Texas Should Not Have Executed Robert Pruett

Update: Robert Pruett was executed by lethal injection on Thursday.
Robert Pruett is scheduled to be executed by the State of Texas Thursday. He has never had a chance to live outside a prison as an adult. Taking his life is a senseless wrong that shows how badly the justice system fails juveniles.
Mr. Pruett was 15 years old when he last saw the outside world, after being arrested as an accomplice to a murder committed by his own father. Now 38, having been convicted of a murder while incarcerated, he will be put to death. At a time when the Supreme Court has begun to recognize excessive punishments for juveniles as unjust, Mr. Pruett’s case shows how young lives can be destroyed by a justice system that refuses to give second chances.
Mr. Pruett’s father, Sam Pruett, spent much of Mr. Pruett’s early childhood in prison. Mr. Pruett and his three siblings were raised in various trailer parks by his mother, who he has said used drugs heavily and often struggled to feed the children. Wh…

Colorado: Death-penalty foes turn up heat on Gov. Hickenlooper

Colorado Death Chamber
Colorado Death Chamber
Attorneys for Colorado death-row inmate Nathan Dunlap are working on a clemency petition in the hopes of persuading Gov. John Hickenlooper to spare the killer's life.

Records show, however, that the petition will not be the first outreach by Dunlap's attorneys to the governor's office. E-mails provided to The Denver Post as part of an open-records request reveal that Dunlap's attorneys have been in regular contact with members of Hickenlooper's legal team.

The messages are mostly brief notes alerting Hickenlooper's lawyers to new developments on death-penalty policies around the country or reports on capital punishment in Colorado. But they speak to a larger, quiet effort to change Hickenlooper's mind on the death penalty, amid signs that the governor's position has recently wavered.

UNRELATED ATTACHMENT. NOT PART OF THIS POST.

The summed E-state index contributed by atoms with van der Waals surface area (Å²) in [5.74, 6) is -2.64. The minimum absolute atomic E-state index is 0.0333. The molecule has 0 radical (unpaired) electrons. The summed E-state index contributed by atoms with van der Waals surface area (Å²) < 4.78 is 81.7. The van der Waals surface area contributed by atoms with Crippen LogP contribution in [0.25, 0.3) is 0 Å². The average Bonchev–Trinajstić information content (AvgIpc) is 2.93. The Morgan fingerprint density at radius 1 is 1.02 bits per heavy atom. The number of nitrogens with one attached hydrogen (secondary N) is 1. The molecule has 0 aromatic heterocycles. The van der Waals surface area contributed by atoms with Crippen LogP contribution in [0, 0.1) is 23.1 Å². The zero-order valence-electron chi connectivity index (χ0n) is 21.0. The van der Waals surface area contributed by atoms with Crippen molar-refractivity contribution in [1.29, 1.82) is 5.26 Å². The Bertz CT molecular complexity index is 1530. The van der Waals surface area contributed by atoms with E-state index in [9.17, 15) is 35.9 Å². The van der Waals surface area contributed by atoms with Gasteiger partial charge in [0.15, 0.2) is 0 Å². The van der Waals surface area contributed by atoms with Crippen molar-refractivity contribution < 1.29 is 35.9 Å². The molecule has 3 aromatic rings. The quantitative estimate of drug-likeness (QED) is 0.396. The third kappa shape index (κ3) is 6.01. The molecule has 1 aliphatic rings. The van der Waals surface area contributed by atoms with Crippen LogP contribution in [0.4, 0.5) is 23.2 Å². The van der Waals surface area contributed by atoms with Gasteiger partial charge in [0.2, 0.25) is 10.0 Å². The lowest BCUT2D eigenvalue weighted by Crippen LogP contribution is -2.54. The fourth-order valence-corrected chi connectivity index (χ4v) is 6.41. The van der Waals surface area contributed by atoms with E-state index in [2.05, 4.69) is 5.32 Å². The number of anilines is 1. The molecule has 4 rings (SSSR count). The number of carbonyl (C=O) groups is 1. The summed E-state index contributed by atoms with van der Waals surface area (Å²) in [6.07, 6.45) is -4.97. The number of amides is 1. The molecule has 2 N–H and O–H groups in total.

That effort will gain more attention when a bill to repeal capital punishment is introduced in the legislature as soon as this week. For a man in charge of a state that hasn't executed anyone in 15 years, Hickenlooper will soon have two big decisions to make on the death penalty.

"I think they're listening. They're always listening," Lisa Cisneros, the executive director of Coloradans for Alternatives to the Death Penalty, said of the governor's office. "But I don't know where they're leaning on it."

Rep. Claire Levy, a Boulder Democrat expected to be one of the bill's sponsors, said the bill would repeal the death penalty as a sentencing option on future crimes. For murders committed after the bill becomes law, the highest punishment would be life in prison without parole.

The bill would not affect current murder cases, such as the one against Aurora theater-shooting suspect James Holmes. It also would not have a direct impact on Dunlap, whose last guaranteed appeal was rejected by the U.S. Supreme Court last month. That decision cleared the way for an execution date to be set for Dunlap, who was convicted of killing four people in 1993 at an Aurora Chuck E. Cheese restaurant.

Levy said she has not received any indication as to whether Hickenlooper will support her bill.

Source: The Denver Post, March 12, 2013

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